LF: Raul Ibanez: I’ve heard about his defense. But I am still signing him. Rauuuuul will come at a fraction of his last big contract. The man owns his own rejuvenation chamber and still has the body of a 35-year old. Strong leader, 20+ home runs and all at a maximum of cost $5 million per season. Mark him sold.
RF: J.D. Drew: Hungry for one more big contract? With Scott Boras as his agent, this on-base machine should be hungry to prove that he is healthy and productive. He may cost $3 million per season. Well worth the risk. Just to cover ourselves, Johnny Damon is also coming on board as a 4th outfielder. Between Sizmore, Ibanez, Drew and Damon, we should be able to run out an outfield most days. If David DeJesus or Rick Ankiel are prepared to hang around as 5th outfielders/designated hitters, we may find some spare cash for them as well.
DH: If we are talking non-National League team, then we HAVE to grab Josh Willingham as our designated hitter. Or even a right fielder if we must. The Hammer still carries a heavy bat and should anchor the offense. He still has a couple of more productive years in him. He should come at a relative bargain price considering 25+ home run bats are not easy to come by.
SP: Chris Capuano, Bruce Chen, Aaron Harang, Paul Maholm, Brad Penny, Dontrelle Willis: From these six selected starters, we should have ourselves a fairly decent rotation. Pitching is one of the most difficult areas on any roster to fill, especially starters. You have to catch lightning in a bottle and hope many factors, especially health, work out. Maholm and Harang should be our “aces” with approximately 12 wins a-piece. Capuano will be the third starter, who should be even better with another healthy year under his belt. Between Chen, D-Train and Penny, we will count on veteran inning-eaters who are able to squeeze out wins. Not the team’s greatest source of strength, but all six of these pitchers combined will cost less per season that C.C. Sabathia on his own.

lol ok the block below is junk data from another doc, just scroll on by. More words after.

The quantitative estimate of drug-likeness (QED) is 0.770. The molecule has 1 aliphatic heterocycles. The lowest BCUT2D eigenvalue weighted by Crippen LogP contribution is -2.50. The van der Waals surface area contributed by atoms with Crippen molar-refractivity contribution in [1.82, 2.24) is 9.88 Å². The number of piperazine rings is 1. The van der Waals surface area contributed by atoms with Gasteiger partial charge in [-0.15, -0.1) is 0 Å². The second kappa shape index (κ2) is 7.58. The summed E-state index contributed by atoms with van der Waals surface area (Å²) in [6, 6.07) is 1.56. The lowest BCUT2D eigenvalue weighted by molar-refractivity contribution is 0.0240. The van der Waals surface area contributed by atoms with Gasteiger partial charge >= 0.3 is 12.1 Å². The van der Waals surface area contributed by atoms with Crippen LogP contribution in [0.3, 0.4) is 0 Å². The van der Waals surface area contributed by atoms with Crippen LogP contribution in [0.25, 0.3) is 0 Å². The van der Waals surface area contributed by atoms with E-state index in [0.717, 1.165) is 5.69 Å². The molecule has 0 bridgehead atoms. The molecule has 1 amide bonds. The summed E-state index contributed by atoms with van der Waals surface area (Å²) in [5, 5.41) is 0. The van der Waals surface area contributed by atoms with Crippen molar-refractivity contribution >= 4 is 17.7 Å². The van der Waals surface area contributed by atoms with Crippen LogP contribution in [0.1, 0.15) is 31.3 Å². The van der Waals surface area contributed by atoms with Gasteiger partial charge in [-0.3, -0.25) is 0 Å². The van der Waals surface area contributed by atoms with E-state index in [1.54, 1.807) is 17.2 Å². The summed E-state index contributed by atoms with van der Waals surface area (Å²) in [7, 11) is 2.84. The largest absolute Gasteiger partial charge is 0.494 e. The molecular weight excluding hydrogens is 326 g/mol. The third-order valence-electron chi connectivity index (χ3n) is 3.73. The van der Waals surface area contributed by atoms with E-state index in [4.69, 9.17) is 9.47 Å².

RP: Matt Capps, Jonathan Broxton, Jeremy Accardo, Shawn Camp, Fernando Rodney, Damaso Marte, J.C. Romero: Going with the Tony La Russa formula, we are putting together a veteran pen with several closing options. If at full strength, Broxton should be the ninth inning guy. Otherwise, the role will fall to Capps or Rodney. Accardo and Camp should be decent middle relievers with Marte and Romero balancing out the pen. Used to their capabilities, our pen should help us contend.
Conclusion: Building a team on a budget is not the easiest process. This team will cost us likely north of $80 million dollars, but should stay under the magical $100 million mark. Considering it is a team built from scratch and based on availability, “Team MLB Reports” should be a veteran squad that stays in the pennant race. Even with the relative slim pickings in some areas, this year’s free agency squad offers value at most positions. While no teams will be built based solely on free agency this year, there are enough complimentary parts that any Major League team can find good value. It is just a question of shopping smart and buying at the right time.
Jonathan Hacohen is the Lead Baseball Columnist & Editor for MLB reports: You can follow Jonathan on Twitter (@JHacohen)
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Posted on November 21, 2011, in The Rest: Everything Baseball and tagged baseball, broxton, capps, capuano, chen, damon, doumit, drew, fielder, free agency, harang, johnson, kouzmanoff, maholm, mlb, molina, pena, penny, pujols, rodney, santiago, sizemore, willingham, willis. Bookmark the permalink. Leave a comment.